The atlas contains the most accurate maps ever assembled for this ecosystem revealing key migratory corridors that span from coastlines to deep-sea feeding areas off the continental shelf hundreds of miles away.
Data for the atlas was gathered by a team of 25 scientists working over a 10-year period – many of them supported by the National Research Council of Argentina (CONICET). The team tracked 16 species of marine animals, which produced some 280,000 individual uplinks of data over the Patagonian Sea, a huge area ranging from southern Brazil to southern Chile.
Called Atlas of the Patagonian Sea: Species and Spaces, the 300-page book was edited by Valeria Falabella and Claudio Campagna of the Wildlife Conservation Society, and John Croxall of Birdlife International.
The atlas, which is in English and Spanish, will be used to help inform potential policy decisions in the region such as managing fisheries and charting transportation routes of oil tankers. This vast region, which spans 3 million square kilometers (1.1 million square miles), is becoming increasingly threatened by burgeoning development and overfishing.
“This unprecedented atlas was essentially written by the wildlife that live in the Patagonian Sea,” said Dr. Claudio Campagna who runs the Wildlife Conservation Society’s “Sea and Sky” initiative. “The atlas helps fill in many gaps of knowledge and should serve as a blueprint for future conservation efforts in this region.”
“This is an exceptional collaborative achievement; now that we know where some of the region’s most important marine areas are, they need to receive appropriate protection and management,” said John Croxall, Chair of BirdLife’s Global Seabird Programme.
The atlas underscores the need to establish a new network of marine protected areas that would include open-sea environments that are linked to key coastal areas. Many of the species tracked travel vast distances between coastal breeding grounds and feeding areas. For example, satellite data revealed that southern elephant seals travel more than 10,000 kilometers (6,200 miles) during an average season at sea, and an additional 10,000 kilometers in repeated vertical dives for food.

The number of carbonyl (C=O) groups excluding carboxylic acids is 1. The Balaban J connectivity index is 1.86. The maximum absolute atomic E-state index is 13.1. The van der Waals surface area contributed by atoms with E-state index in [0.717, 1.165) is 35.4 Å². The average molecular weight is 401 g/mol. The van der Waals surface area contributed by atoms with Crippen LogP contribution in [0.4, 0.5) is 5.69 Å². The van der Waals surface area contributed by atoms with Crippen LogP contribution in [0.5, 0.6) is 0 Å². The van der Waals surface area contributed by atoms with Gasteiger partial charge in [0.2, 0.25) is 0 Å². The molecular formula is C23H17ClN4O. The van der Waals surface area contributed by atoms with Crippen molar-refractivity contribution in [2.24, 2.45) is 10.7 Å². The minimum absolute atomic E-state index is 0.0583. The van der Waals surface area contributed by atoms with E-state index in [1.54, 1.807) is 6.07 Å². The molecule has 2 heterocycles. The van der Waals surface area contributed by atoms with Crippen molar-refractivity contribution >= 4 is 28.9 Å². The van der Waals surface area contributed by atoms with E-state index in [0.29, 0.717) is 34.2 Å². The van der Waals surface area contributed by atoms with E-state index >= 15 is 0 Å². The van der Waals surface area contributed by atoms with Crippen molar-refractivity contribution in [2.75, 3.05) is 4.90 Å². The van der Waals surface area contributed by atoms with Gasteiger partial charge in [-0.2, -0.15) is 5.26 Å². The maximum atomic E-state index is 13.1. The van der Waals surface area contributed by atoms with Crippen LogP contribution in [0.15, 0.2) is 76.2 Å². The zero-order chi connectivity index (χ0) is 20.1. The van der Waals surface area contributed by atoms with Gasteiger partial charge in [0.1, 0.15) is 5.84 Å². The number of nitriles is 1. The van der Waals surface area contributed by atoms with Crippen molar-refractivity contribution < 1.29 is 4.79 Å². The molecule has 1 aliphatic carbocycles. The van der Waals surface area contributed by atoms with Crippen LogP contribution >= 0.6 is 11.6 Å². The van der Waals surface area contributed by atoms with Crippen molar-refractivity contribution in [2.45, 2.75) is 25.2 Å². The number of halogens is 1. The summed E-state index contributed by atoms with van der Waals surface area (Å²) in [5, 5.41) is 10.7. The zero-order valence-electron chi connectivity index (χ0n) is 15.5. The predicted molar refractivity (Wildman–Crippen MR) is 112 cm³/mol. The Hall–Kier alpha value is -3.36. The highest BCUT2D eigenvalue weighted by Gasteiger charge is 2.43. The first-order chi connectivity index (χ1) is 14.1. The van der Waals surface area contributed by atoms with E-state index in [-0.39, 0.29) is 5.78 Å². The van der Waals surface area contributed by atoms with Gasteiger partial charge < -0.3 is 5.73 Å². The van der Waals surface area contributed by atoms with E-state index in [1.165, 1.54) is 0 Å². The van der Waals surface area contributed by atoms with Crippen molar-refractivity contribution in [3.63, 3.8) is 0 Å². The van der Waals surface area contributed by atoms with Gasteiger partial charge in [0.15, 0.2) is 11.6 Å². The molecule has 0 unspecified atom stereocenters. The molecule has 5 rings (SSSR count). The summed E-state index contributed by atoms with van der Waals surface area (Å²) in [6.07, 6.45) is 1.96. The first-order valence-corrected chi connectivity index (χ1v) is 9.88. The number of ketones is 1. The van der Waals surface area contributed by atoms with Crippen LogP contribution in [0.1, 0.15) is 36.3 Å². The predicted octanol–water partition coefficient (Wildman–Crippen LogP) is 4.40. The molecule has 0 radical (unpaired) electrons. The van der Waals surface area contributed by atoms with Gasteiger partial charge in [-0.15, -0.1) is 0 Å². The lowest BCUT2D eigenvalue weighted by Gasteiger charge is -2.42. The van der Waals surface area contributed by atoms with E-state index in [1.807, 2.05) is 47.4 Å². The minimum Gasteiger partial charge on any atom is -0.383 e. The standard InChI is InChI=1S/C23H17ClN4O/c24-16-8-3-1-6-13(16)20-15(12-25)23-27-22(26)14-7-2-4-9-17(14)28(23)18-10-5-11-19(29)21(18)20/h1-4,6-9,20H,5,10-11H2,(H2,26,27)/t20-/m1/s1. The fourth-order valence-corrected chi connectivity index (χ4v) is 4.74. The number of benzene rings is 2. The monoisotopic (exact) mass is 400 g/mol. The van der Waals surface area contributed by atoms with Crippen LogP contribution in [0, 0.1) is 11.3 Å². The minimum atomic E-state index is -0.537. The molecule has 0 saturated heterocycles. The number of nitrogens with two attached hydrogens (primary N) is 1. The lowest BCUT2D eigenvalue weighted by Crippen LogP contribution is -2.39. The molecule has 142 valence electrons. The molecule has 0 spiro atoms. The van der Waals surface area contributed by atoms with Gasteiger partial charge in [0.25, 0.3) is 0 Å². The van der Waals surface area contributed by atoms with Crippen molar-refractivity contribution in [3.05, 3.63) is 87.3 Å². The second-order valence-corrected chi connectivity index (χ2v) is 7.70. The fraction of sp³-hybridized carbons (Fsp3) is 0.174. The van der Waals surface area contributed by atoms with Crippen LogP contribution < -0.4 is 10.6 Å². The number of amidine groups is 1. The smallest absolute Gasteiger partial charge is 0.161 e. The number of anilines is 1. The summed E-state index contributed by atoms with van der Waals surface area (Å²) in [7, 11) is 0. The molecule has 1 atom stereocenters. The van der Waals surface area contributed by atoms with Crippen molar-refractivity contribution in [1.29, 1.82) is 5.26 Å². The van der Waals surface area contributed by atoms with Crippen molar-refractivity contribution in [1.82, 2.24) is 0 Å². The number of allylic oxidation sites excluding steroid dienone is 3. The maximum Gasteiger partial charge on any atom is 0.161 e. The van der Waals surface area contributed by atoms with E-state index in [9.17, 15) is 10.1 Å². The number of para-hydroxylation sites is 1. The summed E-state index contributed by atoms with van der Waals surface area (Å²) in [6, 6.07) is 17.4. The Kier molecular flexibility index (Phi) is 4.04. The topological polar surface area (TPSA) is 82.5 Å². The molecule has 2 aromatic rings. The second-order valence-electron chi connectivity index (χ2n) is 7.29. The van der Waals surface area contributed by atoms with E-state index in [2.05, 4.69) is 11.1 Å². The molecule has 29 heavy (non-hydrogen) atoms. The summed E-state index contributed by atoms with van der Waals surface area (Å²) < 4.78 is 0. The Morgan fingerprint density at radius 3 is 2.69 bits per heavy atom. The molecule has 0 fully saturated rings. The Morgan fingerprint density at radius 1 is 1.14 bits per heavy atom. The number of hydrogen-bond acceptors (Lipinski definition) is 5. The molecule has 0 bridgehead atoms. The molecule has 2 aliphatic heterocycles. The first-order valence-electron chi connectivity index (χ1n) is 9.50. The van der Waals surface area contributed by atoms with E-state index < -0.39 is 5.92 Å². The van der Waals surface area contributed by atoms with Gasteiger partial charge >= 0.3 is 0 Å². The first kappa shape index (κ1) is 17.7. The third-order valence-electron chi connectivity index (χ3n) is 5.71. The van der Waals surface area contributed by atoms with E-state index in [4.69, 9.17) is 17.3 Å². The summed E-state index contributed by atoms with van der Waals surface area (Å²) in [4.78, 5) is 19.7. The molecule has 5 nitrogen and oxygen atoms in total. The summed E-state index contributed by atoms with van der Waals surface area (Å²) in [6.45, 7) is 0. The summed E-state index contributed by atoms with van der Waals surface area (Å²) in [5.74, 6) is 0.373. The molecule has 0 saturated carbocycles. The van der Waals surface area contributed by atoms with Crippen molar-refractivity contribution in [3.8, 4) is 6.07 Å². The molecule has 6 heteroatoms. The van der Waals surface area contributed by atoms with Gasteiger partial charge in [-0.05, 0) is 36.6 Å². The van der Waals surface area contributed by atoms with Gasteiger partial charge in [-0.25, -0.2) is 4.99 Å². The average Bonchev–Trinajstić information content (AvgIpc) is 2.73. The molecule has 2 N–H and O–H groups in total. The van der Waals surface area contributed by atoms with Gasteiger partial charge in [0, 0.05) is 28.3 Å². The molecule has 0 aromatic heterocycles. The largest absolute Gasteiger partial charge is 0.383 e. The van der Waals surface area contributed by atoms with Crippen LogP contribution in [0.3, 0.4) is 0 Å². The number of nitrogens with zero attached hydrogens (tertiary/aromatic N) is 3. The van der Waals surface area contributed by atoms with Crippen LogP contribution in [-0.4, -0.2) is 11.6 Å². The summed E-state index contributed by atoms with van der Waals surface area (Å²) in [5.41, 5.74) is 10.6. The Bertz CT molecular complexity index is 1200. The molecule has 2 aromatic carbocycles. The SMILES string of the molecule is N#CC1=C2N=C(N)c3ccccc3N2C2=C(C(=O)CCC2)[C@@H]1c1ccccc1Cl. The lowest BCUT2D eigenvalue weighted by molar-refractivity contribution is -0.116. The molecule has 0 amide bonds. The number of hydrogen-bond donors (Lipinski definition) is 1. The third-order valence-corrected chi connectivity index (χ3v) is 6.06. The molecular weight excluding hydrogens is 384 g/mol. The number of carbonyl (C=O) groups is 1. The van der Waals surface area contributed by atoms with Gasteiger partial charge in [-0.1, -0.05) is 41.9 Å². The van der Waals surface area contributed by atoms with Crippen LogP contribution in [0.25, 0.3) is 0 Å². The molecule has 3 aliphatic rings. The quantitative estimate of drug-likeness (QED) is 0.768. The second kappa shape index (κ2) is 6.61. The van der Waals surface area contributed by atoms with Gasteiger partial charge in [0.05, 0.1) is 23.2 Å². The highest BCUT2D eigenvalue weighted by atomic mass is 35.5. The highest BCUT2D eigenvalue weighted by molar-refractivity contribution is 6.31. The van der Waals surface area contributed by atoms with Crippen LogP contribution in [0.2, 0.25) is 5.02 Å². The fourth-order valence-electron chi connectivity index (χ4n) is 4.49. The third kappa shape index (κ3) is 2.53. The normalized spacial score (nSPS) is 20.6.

“The Patagonian Sea is a remarkable intersection of global physics, marine biodiversity, and climate and economic change,” said Dr. Steven E. Sanderson, President and CEO of the Wildlife Conservation Society. “The Atlas of the Patagonian Sea will advance conservation of this region and can serve as a roadmap for the creation and management of future marine protected areas – of which there are precious few worldwide.”
The list of species tracked for the atlas includes five species of albatross, three species of petrel, four varieties of penguin, two fur seal species, the South American sea lion, and the southern elephant seal.
The completion of the Atlas of the Patagonian Sea is due in large part to the generosity and long-standing support of the Liz Claiborne and Art Ortenberg Foundation for the WCS “Sea and Sky” initiative. Additionally, WCS’s conservation work in this region has been supported by the Mitsubishi Foundation for the Americas and Mr. and Mrs. James M. Large Jr.